WASHINGTON (7News) — The FDA has approved boosters from all three COVID vaccine makers. The agency also approved mixing vaccines. 7News Adrianna Hopkins spoke with Dr. Meagan Deming from the university of Maryland school of medicine, who says not only is it okay to mix vaccines, mixing them produces a better immune response than matching them. “That’s not what the study set out to prove, but once we saw these results, it got people talking,” she said. “Mixing proved especially beneficial for those who received the Johnson and Johnson vaccine.” She broke down the immune response by the numbers.
Adrianna: I got the Moderna vaccine back in April. I’m okay to get the Pfizer vaccine booster?
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Dr. Meagan Deming: If you got Moderna and you got another Moderna vaccine, you get about a 10 fold boost in antibody levels. If you get Pfizer, you get about an 11 fold boost. If you get Johnson and Johnson, you get about a 6 fold boost in your antibody levels. They’re all excellent. They’re all going to boost your antibody level response, which is what you want. So it’s really reassuring to see that across the board, no matter what you got, you’re going to see an immune boost in your neutralizing antibodies, which prevent infection.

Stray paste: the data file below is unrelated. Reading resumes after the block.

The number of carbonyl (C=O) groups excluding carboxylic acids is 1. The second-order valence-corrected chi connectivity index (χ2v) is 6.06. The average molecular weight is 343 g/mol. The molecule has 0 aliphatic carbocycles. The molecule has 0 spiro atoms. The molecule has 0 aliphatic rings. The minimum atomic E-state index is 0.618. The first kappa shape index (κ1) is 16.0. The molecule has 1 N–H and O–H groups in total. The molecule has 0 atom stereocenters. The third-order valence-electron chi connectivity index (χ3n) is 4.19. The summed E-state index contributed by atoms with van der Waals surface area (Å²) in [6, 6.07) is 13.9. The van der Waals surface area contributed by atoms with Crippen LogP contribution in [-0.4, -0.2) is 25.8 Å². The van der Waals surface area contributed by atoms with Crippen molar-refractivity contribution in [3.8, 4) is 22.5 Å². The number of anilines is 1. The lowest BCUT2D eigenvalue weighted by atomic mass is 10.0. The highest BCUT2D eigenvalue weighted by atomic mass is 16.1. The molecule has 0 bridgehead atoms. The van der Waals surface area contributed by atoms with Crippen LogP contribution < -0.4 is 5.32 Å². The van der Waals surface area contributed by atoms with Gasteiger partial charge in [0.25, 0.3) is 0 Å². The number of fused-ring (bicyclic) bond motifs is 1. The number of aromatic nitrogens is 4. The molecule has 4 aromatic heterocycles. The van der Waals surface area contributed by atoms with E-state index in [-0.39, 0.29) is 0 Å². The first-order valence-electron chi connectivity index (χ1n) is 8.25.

Adrianna: Now what if you got a Johnson and Johnson shot? We know the efficacy of Johnson and Johnson was lower, significantly than Pfizer and Moderna. If you go from J & J to mRNA?
Dr. Deming: That actually shows a beautiful response. If you boost J & J with another J & J, you just get about a 4 fold boost in the neutralizing antibodies. If you boost with an mRNA vaccine – Pfizer will give you about a 35 fold boost, Moderna about a 76 fold boost.
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Adrianna: I would assume the Pfizer followed by Moderna is similar?
Dr. Deming: Yes, it’s very very high as well. It’s 20-30 fold boost. Ultimately, they all boost to a really high level.